You might have experienced a situation where months or years after a root canal was performed, the tooth failed and needed to be removed. Only a small percentage of these teeth actually had a failed root canal; most failed due to a long delay in properly reinforcing the tooth with a crown, or patient’s having decay under an existing crown.
However, there is a percentage of root canals that do in fact fail. Many teeth have accessory canals that cannot be cleaned out properly, root fractures, broken instruments, calcifications and other pathologies. Your doctor may recommend a “re-treatment”; which is doing the root canal over again. However it might not be worth the extra cost and time to move ahead with this procedure due its low success rate.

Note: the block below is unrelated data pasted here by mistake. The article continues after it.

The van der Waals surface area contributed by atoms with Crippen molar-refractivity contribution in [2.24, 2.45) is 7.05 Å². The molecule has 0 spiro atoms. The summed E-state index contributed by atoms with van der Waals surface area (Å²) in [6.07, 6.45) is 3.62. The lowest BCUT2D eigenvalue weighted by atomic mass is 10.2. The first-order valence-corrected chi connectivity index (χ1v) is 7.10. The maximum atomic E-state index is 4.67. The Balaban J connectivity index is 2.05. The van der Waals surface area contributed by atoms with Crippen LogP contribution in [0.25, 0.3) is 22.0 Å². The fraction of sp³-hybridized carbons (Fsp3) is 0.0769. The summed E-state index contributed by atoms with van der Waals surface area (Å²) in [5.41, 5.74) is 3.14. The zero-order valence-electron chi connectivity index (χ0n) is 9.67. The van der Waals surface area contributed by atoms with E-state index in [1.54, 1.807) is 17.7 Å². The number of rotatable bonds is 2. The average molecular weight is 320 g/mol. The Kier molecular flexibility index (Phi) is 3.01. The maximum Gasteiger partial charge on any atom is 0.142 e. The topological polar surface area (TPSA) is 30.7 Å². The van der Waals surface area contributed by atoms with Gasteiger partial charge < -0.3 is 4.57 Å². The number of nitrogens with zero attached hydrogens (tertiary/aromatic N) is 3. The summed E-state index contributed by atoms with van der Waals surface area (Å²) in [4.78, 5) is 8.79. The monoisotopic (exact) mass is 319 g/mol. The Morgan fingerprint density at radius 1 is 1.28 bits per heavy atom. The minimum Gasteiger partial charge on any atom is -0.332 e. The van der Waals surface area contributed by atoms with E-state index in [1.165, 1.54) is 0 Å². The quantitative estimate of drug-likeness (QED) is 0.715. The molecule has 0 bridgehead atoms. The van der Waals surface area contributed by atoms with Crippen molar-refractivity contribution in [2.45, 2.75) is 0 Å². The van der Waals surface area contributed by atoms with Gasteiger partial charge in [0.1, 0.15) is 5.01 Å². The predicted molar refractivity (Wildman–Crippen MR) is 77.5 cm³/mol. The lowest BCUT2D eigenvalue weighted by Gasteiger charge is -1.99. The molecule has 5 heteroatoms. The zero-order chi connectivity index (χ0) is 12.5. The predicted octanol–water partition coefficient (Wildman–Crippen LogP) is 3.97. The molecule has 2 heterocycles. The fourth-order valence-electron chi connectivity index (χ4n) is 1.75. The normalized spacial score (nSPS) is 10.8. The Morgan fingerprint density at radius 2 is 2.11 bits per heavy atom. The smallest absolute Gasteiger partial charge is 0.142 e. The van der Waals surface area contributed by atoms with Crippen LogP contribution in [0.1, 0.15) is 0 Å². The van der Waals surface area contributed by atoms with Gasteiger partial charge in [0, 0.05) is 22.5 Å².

I am not a gambling man; I don’t like the casino scene at all. It looks to me the people tossing away money are hardworking people who should be saving that money. Knowing how hard it is to earn a living, I can’t imagine taking any more risks with money, no less on a bunch of games in smoke filled rooms pumped with fresh oxygen to keep the victims awake encouraging them to gamble more.
The literature research shows only about half of the endodontic failing teeth that are retreated are successful after treatment. Patients should be advised of this challenge, and the decision to retreat or remove the tooth should be a joint decision made by the patient and the doctor.
In my opinion, a procedure to save a tooth with only a coin flip of a chance to work, would not be for me. I would have the tooth removed and replaced with a dental implant which has a 95% chance of success. No need to roll the dice on your teeth; discuss the options with your doctor.